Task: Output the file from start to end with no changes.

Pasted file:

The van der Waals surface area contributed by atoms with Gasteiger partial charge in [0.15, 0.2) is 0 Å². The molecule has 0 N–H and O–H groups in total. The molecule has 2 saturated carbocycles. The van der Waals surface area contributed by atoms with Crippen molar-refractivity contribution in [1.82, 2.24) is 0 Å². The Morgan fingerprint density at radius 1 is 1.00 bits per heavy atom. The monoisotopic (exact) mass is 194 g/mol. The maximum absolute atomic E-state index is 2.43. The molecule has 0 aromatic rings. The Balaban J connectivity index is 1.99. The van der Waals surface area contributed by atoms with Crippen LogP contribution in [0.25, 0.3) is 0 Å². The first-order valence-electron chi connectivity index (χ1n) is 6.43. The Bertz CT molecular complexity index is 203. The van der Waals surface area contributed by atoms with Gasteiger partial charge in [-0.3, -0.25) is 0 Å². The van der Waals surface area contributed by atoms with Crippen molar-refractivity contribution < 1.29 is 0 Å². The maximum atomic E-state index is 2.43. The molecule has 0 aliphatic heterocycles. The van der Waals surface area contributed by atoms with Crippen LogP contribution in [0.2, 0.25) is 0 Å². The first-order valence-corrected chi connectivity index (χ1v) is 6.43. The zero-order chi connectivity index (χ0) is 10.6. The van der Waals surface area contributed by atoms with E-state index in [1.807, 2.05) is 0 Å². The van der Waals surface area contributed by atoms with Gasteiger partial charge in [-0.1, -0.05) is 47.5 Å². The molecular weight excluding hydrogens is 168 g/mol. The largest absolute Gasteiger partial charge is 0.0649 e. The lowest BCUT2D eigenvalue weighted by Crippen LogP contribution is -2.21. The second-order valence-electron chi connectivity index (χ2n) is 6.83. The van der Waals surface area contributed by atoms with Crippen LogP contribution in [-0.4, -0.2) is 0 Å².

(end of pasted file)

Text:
The van der Waals surface area contributed by atoms with Gasteiger partial charge in [0.15, 0.2) is 0 Å². The molecule has 0 N–H and O–H groups in total. The molecule has 2 saturated carbocycles. The van der Waals surface area contributed by atoms with Crippen molar-refractivity contribution in [1.82, 2.24) is 0 Å². The Morgan fingerprint density at radius 1 is 1.00 bits per heavy atom. The monoisotopic (exact) mass is 194 g/mol. The maximum absolute atomic E-state index is 2.43. The molecule has 0 aromatic rings. The Balaban J connectivity index is 1.99. The van der Waals surface area contributed by atoms with Crippen LogP contribution in [0.25, 0.3) is 0 Å². The first-order valence-electron chi connectivity index (χ1n) is 6.43. The Bertz CT molecular complexity index is 203. The van der Waals surface area contributed by atoms with Gasteiger partial charge in [-0.3, -0.25) is 0 Å². The van der Waals surface area contributed by atoms with Crippen molar-refractivity contribution < 1.29 is 0 Å². The maximum atomic E-state index is 2.43. The molecule has 0 aliphatic heterocycles. The van der Waals surface area contributed by atoms with Crippen LogP contribution in [0.2, 0.25) is 0 Å². The first-order valence-corrected chi connectivity index (χ1v) is 6.43. The zero-order chi connectivity index (χ0) is 10.6. The van der Waals surface area contributed by atoms with E-state index in [1.807, 2.05) is 0 Å². The van der Waals surface area contributed by atoms with Gasteiger partial charge in [-0.1, -0.05) is 47.5 Å². The molecular weight excluding hydrogens is 168 g/mol. The largest absolute Gasteiger partial charge is 0.0649 e. The lowest BCUT2D eigenvalue weighted by Crippen LogP contribution is -2.21. The second-order valence-electron chi connectivity index (χ2n) is 6.83. The van der Waals surface area contributed by atoms with Crippen LogP contribution in [-0.4, -0.2) is 0 Å².